Mothering in a new country is a journey of challenge for migrant women
By Maria Jose Yax-Fraser
In Halifax, many migrant mothers will be celebrating mother’s day twice this year. They celebrated on the second Sunday in May, the official day in Canada, and will celebrate again on the day it is observed in their country of origin.
Mother’s Day is officially celebrated in over one hundred and forty countries around the world in different ways and on different days throughout the year, most commonly in March, April or May.
Marking their calendars a couple of times reflects in a small way the many changes migrant mothers make as they settle and integrate in a new country.
Mothering in a new country places migrant women on a journey of complex negotiations over new cultural meanings where they redefine their philosophies, methods and strategies of raising children.
I use the term cross-cultural mothering to refer to the additional invisible intellectual work migrant women do in adjusting to new context and environments and in supporting their children to develop and negotiate their identifications and to cope with and survive within systems of racial oppression and discrimination.
From decisions around pregnancy, birthing and breastfeeding to making choices about language and discipline methods, migrant mothers are involved in a process that calls for negotiation of the cultural values they bring with them and those largely upheld in mainstream Canadian society.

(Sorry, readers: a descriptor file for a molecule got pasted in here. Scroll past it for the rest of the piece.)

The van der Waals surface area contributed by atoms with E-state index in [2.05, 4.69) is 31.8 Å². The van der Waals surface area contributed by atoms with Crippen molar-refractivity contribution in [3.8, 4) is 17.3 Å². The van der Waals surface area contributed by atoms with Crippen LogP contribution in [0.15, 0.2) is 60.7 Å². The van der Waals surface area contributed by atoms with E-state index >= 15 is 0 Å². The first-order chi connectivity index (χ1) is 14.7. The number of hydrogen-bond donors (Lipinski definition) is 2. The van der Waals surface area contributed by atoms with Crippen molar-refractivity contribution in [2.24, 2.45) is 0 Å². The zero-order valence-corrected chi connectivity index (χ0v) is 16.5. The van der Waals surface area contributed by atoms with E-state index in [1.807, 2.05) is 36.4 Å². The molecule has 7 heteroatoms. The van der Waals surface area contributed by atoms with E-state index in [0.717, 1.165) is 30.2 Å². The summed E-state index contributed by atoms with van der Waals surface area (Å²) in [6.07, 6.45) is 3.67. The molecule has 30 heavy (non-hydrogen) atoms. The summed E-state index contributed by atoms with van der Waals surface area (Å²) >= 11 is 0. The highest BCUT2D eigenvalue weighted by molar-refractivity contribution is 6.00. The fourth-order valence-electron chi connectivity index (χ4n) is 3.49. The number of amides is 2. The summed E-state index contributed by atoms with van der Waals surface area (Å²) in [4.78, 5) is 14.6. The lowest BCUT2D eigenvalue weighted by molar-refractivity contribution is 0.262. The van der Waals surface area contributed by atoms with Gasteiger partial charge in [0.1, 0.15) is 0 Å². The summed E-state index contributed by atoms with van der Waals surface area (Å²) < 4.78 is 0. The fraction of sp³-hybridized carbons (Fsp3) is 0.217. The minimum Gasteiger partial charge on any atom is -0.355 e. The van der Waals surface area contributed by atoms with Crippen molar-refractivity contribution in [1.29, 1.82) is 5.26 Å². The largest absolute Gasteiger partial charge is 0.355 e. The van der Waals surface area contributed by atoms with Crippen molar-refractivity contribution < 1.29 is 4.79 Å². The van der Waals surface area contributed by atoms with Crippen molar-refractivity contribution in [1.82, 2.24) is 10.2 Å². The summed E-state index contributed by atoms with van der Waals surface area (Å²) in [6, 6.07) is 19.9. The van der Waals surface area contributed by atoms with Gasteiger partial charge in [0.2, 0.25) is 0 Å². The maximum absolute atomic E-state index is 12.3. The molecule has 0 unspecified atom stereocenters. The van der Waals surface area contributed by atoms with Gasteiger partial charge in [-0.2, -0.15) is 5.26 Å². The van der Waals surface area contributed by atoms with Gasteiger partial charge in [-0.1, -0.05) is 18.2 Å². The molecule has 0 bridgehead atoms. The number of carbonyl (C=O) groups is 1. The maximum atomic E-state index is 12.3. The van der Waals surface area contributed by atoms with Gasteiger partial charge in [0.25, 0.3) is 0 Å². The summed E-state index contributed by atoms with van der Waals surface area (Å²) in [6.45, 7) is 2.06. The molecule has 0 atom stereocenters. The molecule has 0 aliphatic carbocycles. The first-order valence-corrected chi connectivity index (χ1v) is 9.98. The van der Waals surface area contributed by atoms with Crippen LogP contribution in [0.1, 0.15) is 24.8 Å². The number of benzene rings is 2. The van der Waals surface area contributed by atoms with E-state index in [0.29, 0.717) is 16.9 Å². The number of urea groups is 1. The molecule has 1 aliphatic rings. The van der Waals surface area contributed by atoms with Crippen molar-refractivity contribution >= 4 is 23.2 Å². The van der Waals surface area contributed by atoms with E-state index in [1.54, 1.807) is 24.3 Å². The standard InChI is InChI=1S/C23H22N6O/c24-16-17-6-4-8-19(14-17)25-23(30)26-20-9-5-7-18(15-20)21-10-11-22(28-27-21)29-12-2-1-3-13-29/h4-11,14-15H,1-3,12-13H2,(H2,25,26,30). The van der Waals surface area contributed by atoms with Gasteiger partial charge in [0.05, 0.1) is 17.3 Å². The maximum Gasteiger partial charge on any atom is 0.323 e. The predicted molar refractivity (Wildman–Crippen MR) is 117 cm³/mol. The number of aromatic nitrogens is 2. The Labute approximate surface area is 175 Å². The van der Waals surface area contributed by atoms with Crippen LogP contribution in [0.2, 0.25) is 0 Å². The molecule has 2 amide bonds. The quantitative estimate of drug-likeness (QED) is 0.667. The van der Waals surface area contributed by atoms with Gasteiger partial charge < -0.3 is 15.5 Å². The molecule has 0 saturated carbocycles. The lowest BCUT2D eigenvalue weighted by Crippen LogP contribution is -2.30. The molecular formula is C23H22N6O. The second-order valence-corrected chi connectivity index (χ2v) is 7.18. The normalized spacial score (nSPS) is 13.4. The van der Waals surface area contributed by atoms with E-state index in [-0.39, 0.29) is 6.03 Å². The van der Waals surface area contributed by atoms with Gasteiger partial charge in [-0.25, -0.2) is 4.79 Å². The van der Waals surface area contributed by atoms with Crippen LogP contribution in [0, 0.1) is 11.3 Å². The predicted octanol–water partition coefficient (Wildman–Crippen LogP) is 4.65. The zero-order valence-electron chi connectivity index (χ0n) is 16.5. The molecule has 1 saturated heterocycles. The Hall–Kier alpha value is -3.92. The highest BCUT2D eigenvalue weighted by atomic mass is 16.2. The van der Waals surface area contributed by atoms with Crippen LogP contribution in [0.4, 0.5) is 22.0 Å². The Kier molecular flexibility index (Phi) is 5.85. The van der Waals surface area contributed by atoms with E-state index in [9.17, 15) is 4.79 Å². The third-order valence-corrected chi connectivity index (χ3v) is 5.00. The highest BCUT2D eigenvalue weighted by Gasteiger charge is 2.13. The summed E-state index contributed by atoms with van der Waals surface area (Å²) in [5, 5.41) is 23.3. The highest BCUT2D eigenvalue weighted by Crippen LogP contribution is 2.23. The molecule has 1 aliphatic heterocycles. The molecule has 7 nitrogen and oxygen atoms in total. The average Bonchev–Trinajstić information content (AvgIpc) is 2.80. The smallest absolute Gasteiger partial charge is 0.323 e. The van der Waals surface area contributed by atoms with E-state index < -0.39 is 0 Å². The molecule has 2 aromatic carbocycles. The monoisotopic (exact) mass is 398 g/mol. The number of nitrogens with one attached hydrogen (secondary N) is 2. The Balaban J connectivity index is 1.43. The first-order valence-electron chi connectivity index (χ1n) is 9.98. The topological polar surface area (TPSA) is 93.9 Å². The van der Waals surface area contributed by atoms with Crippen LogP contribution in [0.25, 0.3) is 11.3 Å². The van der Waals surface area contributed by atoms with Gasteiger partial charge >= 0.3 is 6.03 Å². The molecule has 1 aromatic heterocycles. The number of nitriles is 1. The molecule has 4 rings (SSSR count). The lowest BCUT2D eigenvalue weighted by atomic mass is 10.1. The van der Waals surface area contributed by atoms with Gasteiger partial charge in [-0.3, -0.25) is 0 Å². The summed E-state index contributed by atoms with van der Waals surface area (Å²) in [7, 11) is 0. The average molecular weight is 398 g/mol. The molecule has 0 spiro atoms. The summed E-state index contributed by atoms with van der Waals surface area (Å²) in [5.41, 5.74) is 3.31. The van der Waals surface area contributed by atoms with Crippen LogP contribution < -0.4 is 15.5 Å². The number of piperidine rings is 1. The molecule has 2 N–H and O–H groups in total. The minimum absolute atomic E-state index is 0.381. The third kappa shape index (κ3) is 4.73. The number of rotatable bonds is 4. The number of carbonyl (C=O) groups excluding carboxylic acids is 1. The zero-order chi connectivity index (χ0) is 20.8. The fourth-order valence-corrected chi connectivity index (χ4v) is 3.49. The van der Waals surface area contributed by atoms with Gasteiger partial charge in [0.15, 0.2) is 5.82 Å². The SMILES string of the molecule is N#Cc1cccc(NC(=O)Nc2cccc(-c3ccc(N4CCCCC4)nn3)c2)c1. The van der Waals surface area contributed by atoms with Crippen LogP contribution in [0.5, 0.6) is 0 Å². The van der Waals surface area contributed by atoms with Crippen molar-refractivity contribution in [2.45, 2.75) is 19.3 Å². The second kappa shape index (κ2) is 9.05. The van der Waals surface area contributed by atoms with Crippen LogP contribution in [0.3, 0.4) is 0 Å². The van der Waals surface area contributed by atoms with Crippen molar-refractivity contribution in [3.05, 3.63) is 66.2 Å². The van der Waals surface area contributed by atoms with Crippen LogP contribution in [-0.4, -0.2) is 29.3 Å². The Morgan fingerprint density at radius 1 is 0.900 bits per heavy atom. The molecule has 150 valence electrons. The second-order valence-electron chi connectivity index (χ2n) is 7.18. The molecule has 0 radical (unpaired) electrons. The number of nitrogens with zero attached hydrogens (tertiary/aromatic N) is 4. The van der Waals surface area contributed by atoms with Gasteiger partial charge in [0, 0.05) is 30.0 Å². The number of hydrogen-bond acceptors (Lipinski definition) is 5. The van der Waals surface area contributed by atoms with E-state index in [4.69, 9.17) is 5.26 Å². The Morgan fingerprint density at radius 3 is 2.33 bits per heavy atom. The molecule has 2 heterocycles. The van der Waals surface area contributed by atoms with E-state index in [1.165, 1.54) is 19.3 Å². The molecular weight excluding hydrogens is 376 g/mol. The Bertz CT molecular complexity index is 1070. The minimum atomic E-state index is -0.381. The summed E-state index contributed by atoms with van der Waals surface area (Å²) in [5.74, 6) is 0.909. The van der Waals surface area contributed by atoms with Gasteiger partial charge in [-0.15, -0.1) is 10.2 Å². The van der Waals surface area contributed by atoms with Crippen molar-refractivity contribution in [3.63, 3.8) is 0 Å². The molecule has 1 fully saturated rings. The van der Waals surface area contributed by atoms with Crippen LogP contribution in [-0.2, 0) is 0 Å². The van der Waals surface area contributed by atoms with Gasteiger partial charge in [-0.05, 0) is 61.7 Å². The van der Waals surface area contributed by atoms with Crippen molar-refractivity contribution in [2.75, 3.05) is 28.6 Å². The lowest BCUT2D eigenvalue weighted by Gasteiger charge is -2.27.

Some of these values include, respect, collective well being, healthy nutrition, multilingualism. This process became apparent in my experience when I became a mother, which in turn inspired me to learn about the experiences of other migrant mothers living in Halifax.
Between 2002 and 2004 I conducted a study entitled “A Balancing Act: The Cultural Choices and Processes of Cross-cultural Mothering” with migrant mothers from thirteen countries including Bosnia, China, Colombia, Egypt, Germany, Jordan, Mexico, Malaysia, Paraguay, Spain, South Africa, United Arab Emirates and Trinidad.
There are a number of social relationships and social institutions that migrant women learn to navigate in their settlement process, and through which they negotiate cultural beliefs and practices. These may include the home, partners, husbands, children, extended family, work, settlement institutions, schools, recreational environments, socio-economic institutions, and health institutions.
For many migrant women in Halifax, the process of learning and understanding a new culture and re-establishing their own identity runs parallel to learning about parenting and raising children.
How Huwaida, a participant in my study, describes her response to a new environment provides a good example of this process. She describes her first moment of encounter with the new environment as “shocking” and one that created concerns because she was unfamiliar with the ways of raising children in Halifax.
She decided to pick and choose what she found useful from the Haligonian society and do without that which she did not find useful. This picking and choosing did not happen overnight.
This was a process that took her three years and it involved learning about her new social environment and about parenting in her new place of settlement. She says: “step by step, I understood everything”.
The process of negotiating her parenting frameworks and her process of creating new ones gave her a sense of security, and possibly a sense of feeling at “home” in Halifax.
This submission on Cross-cultural mothering is the first of a series of two articles and is dedicated to all migrant mothers around the world and in particular to migrant mothers in Halifax, many of whom I have worked with as a health interpreter, as a settlement worker, as a spiritual guide, and as researcher.
Their lived experiences have been both instructional and inspiring.